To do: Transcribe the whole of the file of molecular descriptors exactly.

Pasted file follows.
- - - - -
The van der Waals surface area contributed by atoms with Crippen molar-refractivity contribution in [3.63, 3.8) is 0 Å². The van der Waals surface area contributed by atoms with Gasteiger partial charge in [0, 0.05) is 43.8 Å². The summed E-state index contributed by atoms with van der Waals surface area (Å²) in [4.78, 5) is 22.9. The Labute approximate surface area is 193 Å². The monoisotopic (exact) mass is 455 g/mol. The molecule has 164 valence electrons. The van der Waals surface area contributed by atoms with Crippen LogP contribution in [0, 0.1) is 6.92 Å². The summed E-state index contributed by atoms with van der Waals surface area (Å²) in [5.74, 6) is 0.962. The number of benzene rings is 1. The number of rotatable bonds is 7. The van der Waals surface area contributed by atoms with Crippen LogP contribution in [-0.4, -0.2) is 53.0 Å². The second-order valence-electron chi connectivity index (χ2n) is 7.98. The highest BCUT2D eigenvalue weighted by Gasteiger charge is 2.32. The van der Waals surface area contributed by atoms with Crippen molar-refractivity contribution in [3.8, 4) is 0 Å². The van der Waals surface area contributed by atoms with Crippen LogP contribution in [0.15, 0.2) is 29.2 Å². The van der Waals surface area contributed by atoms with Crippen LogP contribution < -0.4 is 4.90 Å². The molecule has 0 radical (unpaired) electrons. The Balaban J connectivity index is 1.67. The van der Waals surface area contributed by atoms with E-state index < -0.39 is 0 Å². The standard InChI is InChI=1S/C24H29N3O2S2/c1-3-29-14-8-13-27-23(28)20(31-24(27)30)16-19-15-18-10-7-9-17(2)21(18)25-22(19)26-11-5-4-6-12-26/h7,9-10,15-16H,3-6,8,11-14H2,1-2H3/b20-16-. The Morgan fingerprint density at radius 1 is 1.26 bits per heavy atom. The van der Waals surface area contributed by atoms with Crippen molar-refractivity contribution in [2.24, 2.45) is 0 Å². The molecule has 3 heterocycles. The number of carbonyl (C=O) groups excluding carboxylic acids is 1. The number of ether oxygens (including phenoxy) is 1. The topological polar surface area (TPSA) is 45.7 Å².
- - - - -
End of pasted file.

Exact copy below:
The van der Waals surface area contributed by atoms with Crippen molar-refractivity contribution in [3.63, 3.8) is 0 Å². The van der Waals surface area contributed by atoms with Gasteiger partial charge in [0, 0.05) is 43.8 Å². The summed E-state index contributed by atoms with van der Waals surface area (Å²) in [4.78, 5) is 22.9. The Labute approximate surface area is 193 Å². The monoisotopic (exact) mass is 455 g/mol. The molecule has 164 valence electrons. The van der Waals surface area contributed by atoms with Crippen LogP contribution in [0, 0.1) is 6.92 Å². The summed E-state index contributed by atoms with van der Waals surface area (Å²) in [5.74, 6) is 0.962. The number of benzene rings is 1. The number of rotatable bonds is 7. The van der Waals surface area contributed by atoms with Crippen LogP contribution in [-0.4, -0.2) is 53.0 Å². The second-order valence-electron chi connectivity index (χ2n) is 7.98. The highest BCUT2D eigenvalue weighted by Gasteiger charge is 2.32. The van der Waals surface area contributed by atoms with Crippen molar-refractivity contribution in [3.8, 4) is 0 Å². The van der Waals surface area contributed by atoms with Crippen LogP contribution in [0.15, 0.2) is 29.2 Å². The van der Waals surface area contributed by atoms with Crippen LogP contribution < -0.4 is 4.90 Å². The molecule has 0 radical (unpaired) electrons. The Balaban J connectivity index is 1.67. The van der Waals surface area contributed by atoms with E-state index < -0.39 is 0 Å². The standard InChI is InChI=1S/C24H29N3O2S2/c1-3-29-14-8-13-27-23(28)20(31-24(27)30)16-19-15-18-10-7-9-17(2)21(18)25-22(19)26-11-5-4-6-12-26/h7,9-10,15-16H,3-6,8,11-14H2,1-2H3/b20-16-. The Morgan fingerprint density at radius 1 is 1.26 bits per heavy atom. The van der Waals surface area contributed by atoms with Crippen molar-refractivity contribution in [2.24, 2.45) is 0 Å². The molecule has 3 heterocycles. The number of carbonyl (C=O) groups excluding carboxylic acids is 1. The number of ether oxygens (including phenoxy) is 1. The topological polar surface area (TPSA) is 45.7 Å².